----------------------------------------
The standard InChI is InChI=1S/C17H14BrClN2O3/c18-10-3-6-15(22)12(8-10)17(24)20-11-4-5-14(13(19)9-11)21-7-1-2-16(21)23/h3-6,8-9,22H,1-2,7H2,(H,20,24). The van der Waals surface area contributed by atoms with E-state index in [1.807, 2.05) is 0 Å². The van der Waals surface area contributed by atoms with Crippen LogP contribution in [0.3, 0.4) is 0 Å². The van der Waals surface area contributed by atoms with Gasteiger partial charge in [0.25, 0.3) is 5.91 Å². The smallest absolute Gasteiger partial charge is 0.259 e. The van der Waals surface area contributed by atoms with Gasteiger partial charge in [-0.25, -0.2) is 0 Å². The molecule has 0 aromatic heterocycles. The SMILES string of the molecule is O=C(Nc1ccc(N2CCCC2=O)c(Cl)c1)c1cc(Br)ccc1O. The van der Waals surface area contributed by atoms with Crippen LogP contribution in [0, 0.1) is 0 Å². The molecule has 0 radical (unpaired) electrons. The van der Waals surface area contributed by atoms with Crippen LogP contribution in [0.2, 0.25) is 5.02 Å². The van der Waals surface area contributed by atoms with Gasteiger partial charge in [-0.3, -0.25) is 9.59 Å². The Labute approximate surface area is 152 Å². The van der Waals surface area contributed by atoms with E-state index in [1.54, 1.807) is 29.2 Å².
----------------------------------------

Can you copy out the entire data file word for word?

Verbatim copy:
The standard InChI is InChI=1S/C17H14BrClN2O3/c18-10-3-6-15(22)12(8-10)17(24)20-11-4-5-14(13(19)9-11)21-7-1-2-16(21)23/h3-6,8-9,22H,1-2,7H2,(H,20,24). The van der Waals surface area contributed by atoms with E-state index in [1.807, 2.05) is 0 Å². The van der Waals surface area contributed by atoms with Crippen LogP contribution in [0.3, 0.4) is 0 Å². The van der Waals surface area contributed by atoms with Gasteiger partial charge in [0.25, 0.3) is 5.91 Å². The smallest absolute Gasteiger partial charge is 0.259 e. The van der Waals surface area contributed by atoms with Gasteiger partial charge in [-0.25, -0.2) is 0 Å². The molecule has 0 aromatic heterocycles. The SMILES string of the molecule is O=C(Nc1ccc(N2CCCC2=O)c(Cl)c1)c1cc(Br)ccc1O. The van der Waals surface area contributed by atoms with Crippen LogP contribution in [0, 0.1) is 0 Å². The molecule has 0 radical (unpaired) electrons. The van der Waals surface area contributed by atoms with Crippen LogP contribution in [0.2, 0.25) is 5.02 Å². The van der Waals surface area contributed by atoms with Gasteiger partial charge in [-0.3, -0.25) is 9.59 Å². The Labute approximate surface area is 152 Å². The van der Waals surface area contributed by atoms with E-state index in [1.54, 1.807) is 29.2 Å².